I planted my sweet potato slips that my niece brought - they look like they are adjusting. I am pretty excited and hope they grow well. Last time I planted some they got 1) run over by the tractor and 2) the survivors got hit with some kind of virus. I planted these new slips in a different spot altogether that has never had crops before; the last bunch was planted in an older spot.
Sally the c-section is blatting away and has come out of the woods, so she is looking good. Elvis's sore foot cleared up on its own, so it looks like my diagnosis of bruise was right which is a relief - he didn't show signs of foot rot or even an abcess, so I was hoping.
My tomatoes and cucumbers are pumping out enough to keep us supplied with a daily dose, and the eggplants are a week out from harvest or so, and the peppers are setting fruit. It is time to start looking at starting new plants and figuring out what else to grow! The taro mala needs to be weeded and mulched, and I can start taking a few leaves for luau chicken (yum).
If my son gets his license tomorrow, I can have more time at home - I got plenty of praying done on my twice daily treks to town, but not much gardening or canning. I would like to get some more marmalade put up, some kimchee cucumbers, daikon pickles and some ready made meals like stew and chili for the fall, when I go back to work. I also have a few more rooms to clean from top to bottom. Only 4 and a bit more weeks until I report back to school. I have quite a list of things I would like to do before then.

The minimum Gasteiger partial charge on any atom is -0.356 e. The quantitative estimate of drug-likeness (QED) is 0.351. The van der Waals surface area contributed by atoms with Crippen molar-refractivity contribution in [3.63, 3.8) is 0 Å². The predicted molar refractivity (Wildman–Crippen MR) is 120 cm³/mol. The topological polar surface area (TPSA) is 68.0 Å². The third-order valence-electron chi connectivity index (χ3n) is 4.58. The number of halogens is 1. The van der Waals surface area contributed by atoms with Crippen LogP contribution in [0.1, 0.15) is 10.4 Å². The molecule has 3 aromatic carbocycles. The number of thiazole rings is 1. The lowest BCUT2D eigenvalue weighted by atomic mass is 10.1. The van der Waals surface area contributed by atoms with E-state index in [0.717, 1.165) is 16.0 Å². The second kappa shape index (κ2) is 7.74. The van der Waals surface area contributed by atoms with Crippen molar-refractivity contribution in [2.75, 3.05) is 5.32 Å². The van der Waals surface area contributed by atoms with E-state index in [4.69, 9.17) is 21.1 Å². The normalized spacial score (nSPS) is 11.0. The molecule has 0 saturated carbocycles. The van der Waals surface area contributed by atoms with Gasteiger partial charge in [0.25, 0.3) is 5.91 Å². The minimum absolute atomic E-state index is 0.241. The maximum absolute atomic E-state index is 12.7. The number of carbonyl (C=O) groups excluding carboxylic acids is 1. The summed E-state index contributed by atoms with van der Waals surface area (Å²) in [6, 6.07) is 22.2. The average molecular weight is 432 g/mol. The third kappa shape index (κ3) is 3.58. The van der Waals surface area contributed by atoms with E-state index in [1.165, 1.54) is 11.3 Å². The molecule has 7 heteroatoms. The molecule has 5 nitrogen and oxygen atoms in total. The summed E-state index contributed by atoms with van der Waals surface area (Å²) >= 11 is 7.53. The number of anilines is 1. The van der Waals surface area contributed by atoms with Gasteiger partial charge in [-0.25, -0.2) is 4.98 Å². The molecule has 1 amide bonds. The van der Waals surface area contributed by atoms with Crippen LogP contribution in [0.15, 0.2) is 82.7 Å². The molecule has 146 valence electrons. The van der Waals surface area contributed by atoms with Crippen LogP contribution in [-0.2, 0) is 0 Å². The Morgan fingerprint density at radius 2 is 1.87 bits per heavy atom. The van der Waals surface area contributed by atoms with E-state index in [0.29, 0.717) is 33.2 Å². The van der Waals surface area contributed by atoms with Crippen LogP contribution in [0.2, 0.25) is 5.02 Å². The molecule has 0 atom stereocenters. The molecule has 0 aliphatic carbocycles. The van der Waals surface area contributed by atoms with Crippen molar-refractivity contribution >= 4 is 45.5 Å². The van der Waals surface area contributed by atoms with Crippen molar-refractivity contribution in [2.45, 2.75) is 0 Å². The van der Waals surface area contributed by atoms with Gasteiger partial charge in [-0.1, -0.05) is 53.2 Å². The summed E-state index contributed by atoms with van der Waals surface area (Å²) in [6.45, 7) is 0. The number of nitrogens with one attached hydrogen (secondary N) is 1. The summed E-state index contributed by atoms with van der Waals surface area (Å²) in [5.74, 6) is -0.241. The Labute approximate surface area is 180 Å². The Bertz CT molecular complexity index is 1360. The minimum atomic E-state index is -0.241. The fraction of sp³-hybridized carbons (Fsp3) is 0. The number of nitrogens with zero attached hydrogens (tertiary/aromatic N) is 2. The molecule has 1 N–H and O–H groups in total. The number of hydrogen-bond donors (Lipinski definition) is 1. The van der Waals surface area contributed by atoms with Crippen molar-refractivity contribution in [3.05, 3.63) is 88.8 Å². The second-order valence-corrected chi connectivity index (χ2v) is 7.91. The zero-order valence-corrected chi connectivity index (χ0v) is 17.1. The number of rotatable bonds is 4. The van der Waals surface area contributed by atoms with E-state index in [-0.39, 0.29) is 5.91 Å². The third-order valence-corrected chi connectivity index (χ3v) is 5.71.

Wish the Boy luck tomorrow morning. We're heading into Pahoa early so he can get the lay of the roads, then heading for the new police station there to take the driver's test! I am proud of the kid - he wrote a program to analyze genetic material (not quite sure what it all is, because he just took the formula the biologist gave him and wrote a better program for it - so he can't explain the biology behind it well enough for me to understand), and his boss, the biologist, wants him to write the paper as the principal author and with the PhD as a second author - and they are going to submit it to a professional journal. I am not only proud - I am a bit envious. He is 16 and hitting one of my secret (well, not anymore) life dreams. Genetic biologists could be using my son's tool to analyze DNA fragments all over the world. That is just cool.